PREP REVIEW / MIKE REILLEY : Newfield Feels Heat of Draft

Baseball scouts have compared Marc Newfield to Cincinnati Reds slugger Eric Davis.

And if the projections of Baseball America magazine hold true, Newfield and Davis could someday be teammates.

Baseball America projects the Marina High School first baseman as the No. 8 pick in today’s amateur draft, and the Reds own the seventh pick.

“They say I have the same stance as Davis does and I approach the plate the same way he does,” said Newfield, 6 feet 4, 205 pounds. “They say my swing looks like (Darryl) Strawberry’s.”


Does he mind the comparisons?

“No, I kind of like that,” Newfield said. “It’s great be compared to a pro player.”

By this afternoon, he could be one.

Scouts have assured Newfield that he will be drafted in the first round. The only question left is how much of a signing bonus he’ll get.


Newfield has been recruited by Arizona State, Cal State Fullerton, Cal State Long Beach and the University of the Pacific, but says he will probably attend a junior college if he doesn’t turn professional.

Junior college players are eligible for the draft after one season while players at four-year colleges must stay in school at least three years.

“I’ll probably go to Rancho Santiago or Golden West,” said Newfield, who has a 2.5 grade-point average but said he scored 690 points on his first attempt at the Scholastic Aptitude Test, 10 points shy of the NCAA requirement for freshman eligibility. “I’ll probably play there a year and then sign (with a pro team) or transfer to a bigger school.”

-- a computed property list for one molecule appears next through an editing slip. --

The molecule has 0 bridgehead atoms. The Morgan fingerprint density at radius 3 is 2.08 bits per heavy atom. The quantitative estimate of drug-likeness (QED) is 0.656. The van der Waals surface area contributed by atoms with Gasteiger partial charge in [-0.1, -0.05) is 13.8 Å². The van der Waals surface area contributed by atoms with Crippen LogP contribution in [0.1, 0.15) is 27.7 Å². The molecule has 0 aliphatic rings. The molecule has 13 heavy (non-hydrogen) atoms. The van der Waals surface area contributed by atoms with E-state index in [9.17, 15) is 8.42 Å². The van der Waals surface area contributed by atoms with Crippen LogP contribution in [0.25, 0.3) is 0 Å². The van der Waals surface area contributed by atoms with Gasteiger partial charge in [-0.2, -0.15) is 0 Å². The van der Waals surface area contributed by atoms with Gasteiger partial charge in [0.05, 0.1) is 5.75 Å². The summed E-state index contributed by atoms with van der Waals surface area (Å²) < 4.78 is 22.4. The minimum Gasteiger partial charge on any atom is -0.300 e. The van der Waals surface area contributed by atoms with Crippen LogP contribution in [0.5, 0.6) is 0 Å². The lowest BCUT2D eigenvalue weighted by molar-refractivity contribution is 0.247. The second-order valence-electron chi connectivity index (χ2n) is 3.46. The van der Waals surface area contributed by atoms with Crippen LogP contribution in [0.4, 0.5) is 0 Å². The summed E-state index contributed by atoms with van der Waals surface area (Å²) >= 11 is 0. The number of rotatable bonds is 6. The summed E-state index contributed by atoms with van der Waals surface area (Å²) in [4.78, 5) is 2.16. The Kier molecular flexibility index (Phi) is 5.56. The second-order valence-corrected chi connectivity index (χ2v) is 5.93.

If he decides to play professional baseball, Newfield can’t sign a contract. He’s only 17 and will need his parents, Richard and Dee, to sign for him.


“It all depends on the money and stuff, and what my parents think,” Newfield said. “They’ll have a lot to do with it.”

Newfield said he has no minimum for a signing bonus, although he is almost guaranteed a six-figure signing bonus if he’s taken in the first round. The smallest bonus for a first-rounder last year was $120,000.

“We’re going to wait and see what first and second picks get and base my bonus on that,” Newfield said. “I have no set amount. It’ll be whatever they (club) think I’m worth.”

This weekend has been a busy one for Newfield, a senior first baseman. He was one for four and scored twice Saturday in the Vikings’ 6-4 victory over Diamond Bar in the Southern Section 5-A championship game.


Newfield, a designated hitter who moved to first base last summer, said scouts told him he will move to the outfield in the pros.

Newfield, who hit .481 with four homers and 37 hits during the regular season, has been named the California Player of the Year by Scholastic Coach Magazine. He’s one of 46 state winners who are eligible to be named the Gatorade Circle of Champions National Player of the Year.

Baseball America lists Newfield as the third-best power hitter in high school behind Tony Clark of El Cajon Christian and Adam Hyzdu of Moeller High in Cincinnati.

Newfield’s stock has risen quickly even though he hit only four home runs in the regular season, six fewer than last year. He wasn’t even rated in Baseball America’s preseason list, but was the magazine’s best high school first baseman by midseason.


Marina Coach Paul Renfrow said Newfield’s statistics this season are deceiving. Pitchers are more wary of Newfield’s reputation this season, and give him few pitches he can hit.

Newfield, who bats right-handed, led the county in home runs last season with 10 and was expected to challenge the county record of 12. Instead, that honor went to Fullerton High junior D.C. Olsen, who had 13.